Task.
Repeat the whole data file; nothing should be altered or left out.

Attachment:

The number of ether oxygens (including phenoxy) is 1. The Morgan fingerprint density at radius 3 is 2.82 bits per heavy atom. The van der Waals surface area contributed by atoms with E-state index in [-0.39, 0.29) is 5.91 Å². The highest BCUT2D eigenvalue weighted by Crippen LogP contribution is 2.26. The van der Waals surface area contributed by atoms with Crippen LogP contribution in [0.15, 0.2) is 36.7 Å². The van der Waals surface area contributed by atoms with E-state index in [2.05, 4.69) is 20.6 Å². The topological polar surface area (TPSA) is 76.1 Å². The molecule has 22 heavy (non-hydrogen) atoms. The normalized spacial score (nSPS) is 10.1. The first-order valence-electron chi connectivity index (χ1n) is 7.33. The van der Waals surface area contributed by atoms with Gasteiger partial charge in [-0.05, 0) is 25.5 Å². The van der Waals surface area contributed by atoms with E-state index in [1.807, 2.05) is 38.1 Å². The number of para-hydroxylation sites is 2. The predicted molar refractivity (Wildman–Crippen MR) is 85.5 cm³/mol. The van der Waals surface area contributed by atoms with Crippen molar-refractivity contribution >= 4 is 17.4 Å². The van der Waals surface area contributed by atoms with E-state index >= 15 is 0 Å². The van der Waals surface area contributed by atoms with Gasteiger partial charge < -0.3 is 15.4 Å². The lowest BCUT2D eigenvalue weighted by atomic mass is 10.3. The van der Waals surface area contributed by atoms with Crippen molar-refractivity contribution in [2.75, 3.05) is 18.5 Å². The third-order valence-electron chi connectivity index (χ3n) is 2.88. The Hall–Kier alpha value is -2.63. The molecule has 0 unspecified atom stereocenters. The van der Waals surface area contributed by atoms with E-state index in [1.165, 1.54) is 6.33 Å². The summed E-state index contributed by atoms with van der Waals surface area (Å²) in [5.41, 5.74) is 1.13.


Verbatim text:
The number of ether oxygens (including phenoxy) is 1. The Morgan fingerprint density at radius 3 is 2.82 bits per heavy atom. The van der Waals surface area contributed by atoms with E-state index in [-0.39, 0.29) is 5.91 Å². The highest BCUT2D eigenvalue weighted by Crippen LogP contribution is 2.26. The van der Waals surface area contributed by atoms with Crippen LogP contribution in [0.15, 0.2) is 36.7 Å². The van der Waals surface area contributed by atoms with E-state index in [2.05, 4.69) is 20.6 Å². The topological polar surface area (TPSA) is 76.1 Å². The molecule has 22 heavy (non-hydrogen) atoms. The normalized spacial score (nSPS) is 10.1. The first-order valence-electron chi connectivity index (χ1n) is 7.33. The van der Waals surface area contributed by atoms with Gasteiger partial charge in [-0.05, 0) is 25.5 Å². The van der Waals surface area contributed by atoms with E-state index in [1.807, 2.05) is 38.1 Å². The number of para-hydroxylation sites is 2. The predicted molar refractivity (Wildman–Crippen MR) is 85.5 cm³/mol. The van der Waals surface area contributed by atoms with Crippen molar-refractivity contribution >= 4 is 17.4 Å². The van der Waals surface area contributed by atoms with E-state index >= 15 is 0 Å². The van der Waals surface area contributed by atoms with Gasteiger partial charge < -0.3 is 15.4 Å². The lowest BCUT2D eigenvalue weighted by atomic mass is 10.3. The van der Waals surface area contributed by atoms with Crippen molar-refractivity contribution in [2.75, 3.05) is 18.5 Å². The third-order valence-electron chi connectivity index (χ3n) is 2.88. The Hall–Kier alpha value is -2.63. The molecule has 0 unspecified atom stereocenters. The van der Waals surface area contributed by atoms with E-state index in [1.165, 1.54) is 6.33 Å². The summed E-state index contributed by atoms with van der Waals surface area (Å²) in [5.41, 5.74) is 1.13.